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Modern technology is a marvellous thing, the first lines of this article were written on a phone on a train across what once was a heavily fortified border between political systems, and we would be hard-pressed find anyone who would permanently want to go back to the olden days without at least some of the creature comforts of modern life. That non-withstanding, every technology is just a tool to be trusted as much as the people that wield it – and just like individual technologies, technological progress as such has a darker underside that we’d rather not look too closely at.

That underside is the regrettable, yet increasingly obvious lack of trust towards those that surround us. When technology connected us to the far-flung world, our days stayed set at 24 hours, making us chose between those surrounding us and those that fit better to us, but are half a world away. As we get connected and intertwined with the world ‘out there’, we get, slowly but surely, disenfranchised from the world ‘right here’. Us humans are innately imbued with a sense and longing for sociality and community and as our satisfaction of that need has shifted from a single community to a multitude of communities of affection and shared interests that often lack the immediacy and degree of satisfaction caused by physical presence (also, see: imagined communities), our offline societies have become increasingly fragile.

When science and technology took over as the basis of public discourse, periodic resurgences of public religiosity in times of crisis non-withstanding, the role of traditional religion in public life changed, at least in western societies. Now perceived more a personal affair than a public one, orthodox and originalist views on religion have decreased significantly in practice as non-theist approaches to morality and ethics have gained followers. In this new world, where the areas of the as-yet-unexplained have receded significantly due to scientific progress, old ideas of explaining things that now can be explained through non-theist means and the role of religion is a far cry from that in the early days of humanity.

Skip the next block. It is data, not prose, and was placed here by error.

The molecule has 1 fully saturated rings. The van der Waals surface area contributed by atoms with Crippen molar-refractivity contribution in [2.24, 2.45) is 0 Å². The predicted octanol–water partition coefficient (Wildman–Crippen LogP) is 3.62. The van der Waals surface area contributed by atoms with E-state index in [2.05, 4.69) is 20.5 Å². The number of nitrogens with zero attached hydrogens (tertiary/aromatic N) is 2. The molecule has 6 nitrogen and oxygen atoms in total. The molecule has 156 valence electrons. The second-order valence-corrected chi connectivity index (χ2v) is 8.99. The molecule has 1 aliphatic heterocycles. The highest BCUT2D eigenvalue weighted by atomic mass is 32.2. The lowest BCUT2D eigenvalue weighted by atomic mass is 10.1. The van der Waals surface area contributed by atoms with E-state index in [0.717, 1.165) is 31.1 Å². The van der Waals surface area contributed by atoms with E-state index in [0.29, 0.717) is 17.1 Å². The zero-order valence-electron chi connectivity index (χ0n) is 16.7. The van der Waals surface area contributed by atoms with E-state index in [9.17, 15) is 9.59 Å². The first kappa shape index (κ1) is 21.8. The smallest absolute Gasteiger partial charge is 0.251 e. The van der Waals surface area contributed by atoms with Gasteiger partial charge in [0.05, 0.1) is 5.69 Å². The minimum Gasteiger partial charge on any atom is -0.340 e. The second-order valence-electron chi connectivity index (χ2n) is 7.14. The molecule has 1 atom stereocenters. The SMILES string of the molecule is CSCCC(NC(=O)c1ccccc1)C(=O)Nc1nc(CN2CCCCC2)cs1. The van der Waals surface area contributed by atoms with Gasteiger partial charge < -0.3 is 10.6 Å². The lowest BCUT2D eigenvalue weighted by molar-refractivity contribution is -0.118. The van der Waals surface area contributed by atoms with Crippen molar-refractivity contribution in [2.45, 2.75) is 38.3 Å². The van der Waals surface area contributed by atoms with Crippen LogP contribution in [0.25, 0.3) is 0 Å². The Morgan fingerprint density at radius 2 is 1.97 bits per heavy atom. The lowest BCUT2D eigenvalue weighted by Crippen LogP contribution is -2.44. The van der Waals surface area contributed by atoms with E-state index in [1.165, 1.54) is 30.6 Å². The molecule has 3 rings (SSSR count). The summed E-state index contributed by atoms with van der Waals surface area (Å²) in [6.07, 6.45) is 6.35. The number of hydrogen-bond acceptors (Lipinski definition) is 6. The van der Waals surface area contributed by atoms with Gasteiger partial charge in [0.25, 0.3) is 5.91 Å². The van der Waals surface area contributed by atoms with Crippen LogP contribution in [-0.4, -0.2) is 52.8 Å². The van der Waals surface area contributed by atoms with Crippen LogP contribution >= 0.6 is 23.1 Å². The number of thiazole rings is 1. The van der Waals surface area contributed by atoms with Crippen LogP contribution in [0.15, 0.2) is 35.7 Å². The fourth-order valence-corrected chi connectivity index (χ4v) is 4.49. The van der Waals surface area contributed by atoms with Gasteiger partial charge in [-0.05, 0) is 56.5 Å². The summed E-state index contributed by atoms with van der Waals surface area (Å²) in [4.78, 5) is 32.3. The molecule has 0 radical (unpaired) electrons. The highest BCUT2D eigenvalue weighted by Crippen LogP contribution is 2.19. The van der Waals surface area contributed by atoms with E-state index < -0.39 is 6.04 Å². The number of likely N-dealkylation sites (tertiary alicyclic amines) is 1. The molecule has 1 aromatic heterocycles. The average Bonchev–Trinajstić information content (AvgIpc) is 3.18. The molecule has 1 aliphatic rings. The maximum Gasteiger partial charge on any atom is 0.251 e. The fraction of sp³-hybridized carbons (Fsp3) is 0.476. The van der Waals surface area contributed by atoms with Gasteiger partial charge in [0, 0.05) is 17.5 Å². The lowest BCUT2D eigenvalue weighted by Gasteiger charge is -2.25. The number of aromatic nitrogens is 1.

What this has left us with is a gap – in the personal space and public life.

Assuming that the described inch-by-an-inch trend towards less outward religiosity will continue, the generally promoted brotherhood of mankind and empathy towards one another that is part of any of the major religions will continue to fade in the same degree as other aspects will and already have.

The space left wide open by this process needs to be filled – not by something visible, rationally explainable, but by a belief, by a belief for the sake of believing in it, and a belief that is compatible with the very basics of our nature.

What I propose here, along the lines of both Humanitarianism and Jean-Jacques Rousseau’s idea of a civil religion, is to fill the developing void with the best possible version of ourselves, of humanity. There is a very visible lack of familial behaviour towards those outside of the communities/nations/continents we as individuals call home. We have stopped believing that humanity is inherently good because the media have shown us too much examples of people and acts that are clearly un-good. This overabundance of un-goodness, though, has with all its beneficial scepticism and caution lead to a default-setting of expecting the worst – and to a confirmation-bias that keeps telling us that the world is in fact a terrible place, life a chore and everyone out to get us. Caution and a common-sense based approach to life and risk-taking are not in question here. What is in question here is a perspective on life and people that seeks for differences over communalities, that presumes antipathy over enacting empathy, one that sees dangers and a future enemy over possibilities and a future friend in the stranger that approaches us.

Looking at the state of the world today, from terrorism to financial speculation and hospitality to refugees, we clearly have lost the sense of humanity as a family (if we ever had it), and we desperately need it back. We need to be able to believe in each other again, not because of personal experience or statistics, but solely based on the criterion of ‘Is he/she a human being?’ – we need to trust in the best possible version of ourselves. That version of humanity exists, because we can see it past and present: even the cold war was not able to kill us off, a troubled country like Greece has shown to do more than anyone could ever have expected for the refugees landing daily at its shores – and for every racist and mass murderer, there are hundreds and thousands of volunteers, activists and scientists labouring to further humanity as a whole.

We have every reason believe in those traits and the better angels of our nature. It still is a leap of faith, but by every count – and looking at the alternatives – it is an easy one to make. Because humanity.

Moritz Borchardt is a Director of GPPW

Image: Erik Törner under a CC BY-NC-SA 2.0 license